History of Vodka:
The history of vodka is well debated as both Poland and Russia lay claim to being the originators of this liquor. In 1405, the world’s first written mention of the drink and the word vodka came from Poland. It wasn’t until 1430 when a monk named Isidore created the first Russian vodka; so I think it’s safe to say that Poland were the originators of vodka!
What is vodka?
Vodka is a clear distilled liquor that is composed primarily of water and ethanol. Traditionally vodka was made by distilling the liquids from grains (corn, rye, wheat or other grains) that have been fermented, but now they are also made with potatoes or fruits.
What makes good vodka?
Vodka is a rectified spirit, meaning that is often distilled at least three times. Some vodkas are distilled 5+ times, and generally the more it is distilled the better the vodka (due to the removal of the impurities). After distillation, vodka can be filtered, often through charcoal. Vodka does not require any aging and it is ready to drink after distillation. Most vodkas are cut with water, and the cleaner the water the better the product. In the United States, vodka must have a minimum alcohol content of 40% while the standard in the EU is 37.5%.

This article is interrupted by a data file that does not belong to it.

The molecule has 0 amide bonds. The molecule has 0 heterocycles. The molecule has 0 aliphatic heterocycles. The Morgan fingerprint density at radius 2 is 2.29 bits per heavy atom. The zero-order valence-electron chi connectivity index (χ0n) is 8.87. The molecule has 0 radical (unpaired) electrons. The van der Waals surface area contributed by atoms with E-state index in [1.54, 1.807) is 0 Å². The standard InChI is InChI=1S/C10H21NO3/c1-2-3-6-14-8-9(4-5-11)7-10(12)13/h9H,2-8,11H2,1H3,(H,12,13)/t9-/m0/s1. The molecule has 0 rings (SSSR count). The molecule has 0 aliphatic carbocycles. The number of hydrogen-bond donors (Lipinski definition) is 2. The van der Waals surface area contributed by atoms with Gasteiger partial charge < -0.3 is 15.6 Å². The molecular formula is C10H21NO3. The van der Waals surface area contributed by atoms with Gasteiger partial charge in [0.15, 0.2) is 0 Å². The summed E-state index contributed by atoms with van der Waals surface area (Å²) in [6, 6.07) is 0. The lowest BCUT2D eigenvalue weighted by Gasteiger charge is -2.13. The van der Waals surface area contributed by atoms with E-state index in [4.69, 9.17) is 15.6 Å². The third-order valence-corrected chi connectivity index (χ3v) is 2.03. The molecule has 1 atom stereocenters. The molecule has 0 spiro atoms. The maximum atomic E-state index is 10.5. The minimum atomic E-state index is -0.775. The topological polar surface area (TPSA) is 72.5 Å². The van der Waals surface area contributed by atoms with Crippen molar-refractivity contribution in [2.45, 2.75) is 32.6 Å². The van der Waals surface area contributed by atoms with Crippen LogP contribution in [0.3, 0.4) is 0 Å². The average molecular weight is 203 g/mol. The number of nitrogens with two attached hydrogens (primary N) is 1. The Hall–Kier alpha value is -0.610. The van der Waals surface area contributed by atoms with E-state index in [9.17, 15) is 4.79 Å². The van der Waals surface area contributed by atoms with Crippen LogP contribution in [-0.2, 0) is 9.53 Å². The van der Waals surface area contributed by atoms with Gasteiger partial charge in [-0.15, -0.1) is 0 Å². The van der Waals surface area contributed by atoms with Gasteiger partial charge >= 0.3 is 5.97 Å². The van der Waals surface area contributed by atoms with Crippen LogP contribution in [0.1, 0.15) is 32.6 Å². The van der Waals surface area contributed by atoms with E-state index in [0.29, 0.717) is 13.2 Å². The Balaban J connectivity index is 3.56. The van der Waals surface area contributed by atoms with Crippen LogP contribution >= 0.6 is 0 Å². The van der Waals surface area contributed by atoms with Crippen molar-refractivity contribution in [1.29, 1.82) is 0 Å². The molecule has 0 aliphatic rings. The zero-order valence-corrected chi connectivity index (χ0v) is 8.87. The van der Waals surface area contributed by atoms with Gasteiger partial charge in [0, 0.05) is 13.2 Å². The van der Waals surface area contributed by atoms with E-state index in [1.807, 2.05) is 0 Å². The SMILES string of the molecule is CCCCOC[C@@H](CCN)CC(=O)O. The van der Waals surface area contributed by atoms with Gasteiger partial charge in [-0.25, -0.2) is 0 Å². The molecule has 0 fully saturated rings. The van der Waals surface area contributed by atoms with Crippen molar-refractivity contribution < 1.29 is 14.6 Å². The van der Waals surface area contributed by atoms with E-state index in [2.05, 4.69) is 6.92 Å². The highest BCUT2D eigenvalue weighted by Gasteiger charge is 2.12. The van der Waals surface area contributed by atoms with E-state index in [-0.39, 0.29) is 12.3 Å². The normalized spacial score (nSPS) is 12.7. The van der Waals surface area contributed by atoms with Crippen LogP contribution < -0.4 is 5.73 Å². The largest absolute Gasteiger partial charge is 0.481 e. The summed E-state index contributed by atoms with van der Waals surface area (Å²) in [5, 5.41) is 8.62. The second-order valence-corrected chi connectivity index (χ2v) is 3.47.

While vodka does lack a distinct taste, most people describe the textures on the tongue or the ‘mouthfeel’. These can range from oily, silky, sweet, clean, watery and medicinal. Once you begin to taste different vodkas you can begin to pick up subtle flavors (usually derived from the grains used). Russian vodkas typically use grains, while Polish vodkas are usually made with potatoes. These subtle hints can be picked up through a vodka tasting.
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